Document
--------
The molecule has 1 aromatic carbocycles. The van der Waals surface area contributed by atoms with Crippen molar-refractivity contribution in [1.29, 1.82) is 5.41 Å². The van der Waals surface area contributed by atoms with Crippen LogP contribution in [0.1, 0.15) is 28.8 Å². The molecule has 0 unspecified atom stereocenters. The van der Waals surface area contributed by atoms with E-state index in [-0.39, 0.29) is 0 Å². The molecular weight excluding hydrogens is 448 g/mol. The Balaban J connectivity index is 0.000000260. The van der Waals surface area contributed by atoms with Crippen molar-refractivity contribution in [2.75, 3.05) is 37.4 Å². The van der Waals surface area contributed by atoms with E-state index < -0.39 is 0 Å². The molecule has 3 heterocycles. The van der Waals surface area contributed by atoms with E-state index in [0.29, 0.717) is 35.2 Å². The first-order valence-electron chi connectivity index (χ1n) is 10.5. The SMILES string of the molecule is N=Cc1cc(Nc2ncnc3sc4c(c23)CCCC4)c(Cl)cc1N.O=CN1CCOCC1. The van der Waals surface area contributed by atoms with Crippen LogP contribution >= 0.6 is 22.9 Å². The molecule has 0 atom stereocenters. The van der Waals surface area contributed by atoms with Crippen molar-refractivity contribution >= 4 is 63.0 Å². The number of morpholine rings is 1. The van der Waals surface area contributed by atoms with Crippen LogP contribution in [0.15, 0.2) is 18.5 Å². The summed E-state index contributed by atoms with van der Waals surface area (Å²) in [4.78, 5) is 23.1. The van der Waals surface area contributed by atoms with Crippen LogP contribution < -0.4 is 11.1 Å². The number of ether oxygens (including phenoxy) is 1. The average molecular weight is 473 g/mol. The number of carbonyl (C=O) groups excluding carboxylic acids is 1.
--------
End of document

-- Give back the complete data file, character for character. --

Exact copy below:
The molecule has 1 aromatic carbocycles. The van der Waals surface area contributed by atoms with Crippen molar-refractivity contribution in [1.29, 1.82) is 5.41 Å². The van der Waals surface area contributed by atoms with Crippen LogP contribution in [0.1, 0.15) is 28.8 Å². The molecule has 0 unspecified atom stereocenters. The van der Waals surface area contributed by atoms with E-state index in [-0.39, 0.29) is 0 Å². The molecular weight excluding hydrogens is 448 g/mol. The Balaban J connectivity index is 0.000000260. The van der Waals surface area contributed by atoms with Crippen molar-refractivity contribution in [2.75, 3.05) is 37.4 Å². The van der Waals surface area contributed by atoms with E-state index < -0.39 is 0 Å². The molecule has 3 heterocycles. The van der Waals surface area contributed by atoms with E-state index in [0.29, 0.717) is 35.2 Å². The first-order valence-electron chi connectivity index (χ1n) is 10.5. The SMILES string of the molecule is N=Cc1cc(Nc2ncnc3sc4c(c23)CCCC4)c(Cl)cc1N.O=CN1CCOCC1. The van der Waals surface area contributed by atoms with Crippen LogP contribution >= 0.6 is 22.9 Å². The molecule has 0 atom stereocenters. The van der Waals surface area contributed by atoms with Crippen molar-refractivity contribution >= 4 is 63.0 Å². The number of morpholine rings is 1. The van der Waals surface area contributed by atoms with Crippen LogP contribution in [0.15, 0.2) is 18.5 Å². The summed E-state index contributed by atoms with van der Waals surface area (Å²) in [4.78, 5) is 23.1. The van der Waals surface area contributed by atoms with Crippen LogP contribution < -0.4 is 11.1 Å². The number of ether oxygens (including phenoxy) is 1. The average molecular weight is 473 g/mol. The number of carbonyl (C=O) groups excluding carboxylic acids is 1.